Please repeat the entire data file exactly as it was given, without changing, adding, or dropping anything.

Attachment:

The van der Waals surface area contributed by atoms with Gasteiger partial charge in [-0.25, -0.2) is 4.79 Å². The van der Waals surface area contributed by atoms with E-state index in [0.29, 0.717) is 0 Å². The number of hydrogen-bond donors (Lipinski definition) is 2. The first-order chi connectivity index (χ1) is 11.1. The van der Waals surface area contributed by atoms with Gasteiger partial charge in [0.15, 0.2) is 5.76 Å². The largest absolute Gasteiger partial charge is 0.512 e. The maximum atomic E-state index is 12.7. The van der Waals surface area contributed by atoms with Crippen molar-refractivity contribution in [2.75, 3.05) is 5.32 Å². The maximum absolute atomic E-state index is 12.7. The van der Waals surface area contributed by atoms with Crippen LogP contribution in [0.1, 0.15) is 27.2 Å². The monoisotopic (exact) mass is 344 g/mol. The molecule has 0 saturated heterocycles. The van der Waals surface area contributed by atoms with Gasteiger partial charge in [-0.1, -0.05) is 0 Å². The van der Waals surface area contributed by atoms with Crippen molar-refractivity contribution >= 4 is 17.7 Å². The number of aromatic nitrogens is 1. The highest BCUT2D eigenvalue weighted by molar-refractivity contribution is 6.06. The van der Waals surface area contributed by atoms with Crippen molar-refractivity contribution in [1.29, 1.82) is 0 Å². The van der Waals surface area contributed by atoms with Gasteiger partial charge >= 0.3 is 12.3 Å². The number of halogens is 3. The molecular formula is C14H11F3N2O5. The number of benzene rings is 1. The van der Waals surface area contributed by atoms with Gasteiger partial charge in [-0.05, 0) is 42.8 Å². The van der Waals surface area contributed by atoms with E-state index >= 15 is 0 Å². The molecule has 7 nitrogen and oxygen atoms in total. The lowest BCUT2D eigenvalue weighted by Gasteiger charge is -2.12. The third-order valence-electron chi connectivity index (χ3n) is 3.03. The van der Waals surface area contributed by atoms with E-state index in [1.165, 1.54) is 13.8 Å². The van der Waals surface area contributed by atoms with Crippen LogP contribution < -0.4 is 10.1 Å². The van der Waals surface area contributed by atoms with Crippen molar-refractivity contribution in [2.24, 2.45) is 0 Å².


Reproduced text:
The van der Waals surface area contributed by atoms with Gasteiger partial charge in [-0.25, -0.2) is 4.79 Å². The van der Waals surface area contributed by atoms with E-state index in [0.29, 0.717) is 0 Å². The number of hydrogen-bond donors (Lipinski definition) is 2. The first-order chi connectivity index (χ1) is 11.1. The van der Waals surface area contributed by atoms with Gasteiger partial charge in [0.15, 0.2) is 5.76 Å². The largest absolute Gasteiger partial charge is 0.512 e. The maximum atomic E-state index is 12.7. The van der Waals surface area contributed by atoms with Crippen molar-refractivity contribution in [2.75, 3.05) is 5.32 Å². The maximum absolute atomic E-state index is 12.7. The van der Waals surface area contributed by atoms with Crippen LogP contribution in [0.1, 0.15) is 27.2 Å². The monoisotopic (exact) mass is 344 g/mol. The molecule has 0 saturated heterocycles. The van der Waals surface area contributed by atoms with Gasteiger partial charge in [-0.1, -0.05) is 0 Å². The van der Waals surface area contributed by atoms with Crippen molar-refractivity contribution >= 4 is 17.7 Å². The number of aromatic nitrogens is 1. The highest BCUT2D eigenvalue weighted by molar-refractivity contribution is 6.06. The van der Waals surface area contributed by atoms with Crippen molar-refractivity contribution in [1.29, 1.82) is 0 Å². The van der Waals surface area contributed by atoms with Gasteiger partial charge >= 0.3 is 12.3 Å². The number of halogens is 3. The molecular formula is C14H11F3N2O5. The number of benzene rings is 1. The van der Waals surface area contributed by atoms with Gasteiger partial charge in [-0.05, 0) is 42.8 Å². The van der Waals surface area contributed by atoms with E-state index >= 15 is 0 Å². The molecule has 7 nitrogen and oxygen atoms in total. The lowest BCUT2D eigenvalue weighted by Gasteiger charge is -2.12. The third-order valence-electron chi connectivity index (χ3n) is 3.03. The van der Waals surface area contributed by atoms with E-state index in [1.165, 1.54) is 13.8 Å². The van der Waals surface area contributed by atoms with Crippen LogP contribution < -0.4 is 10.1 Å². The van der Waals surface area contributed by atoms with Crippen molar-refractivity contribution in [2.24, 2.45) is 0 Å².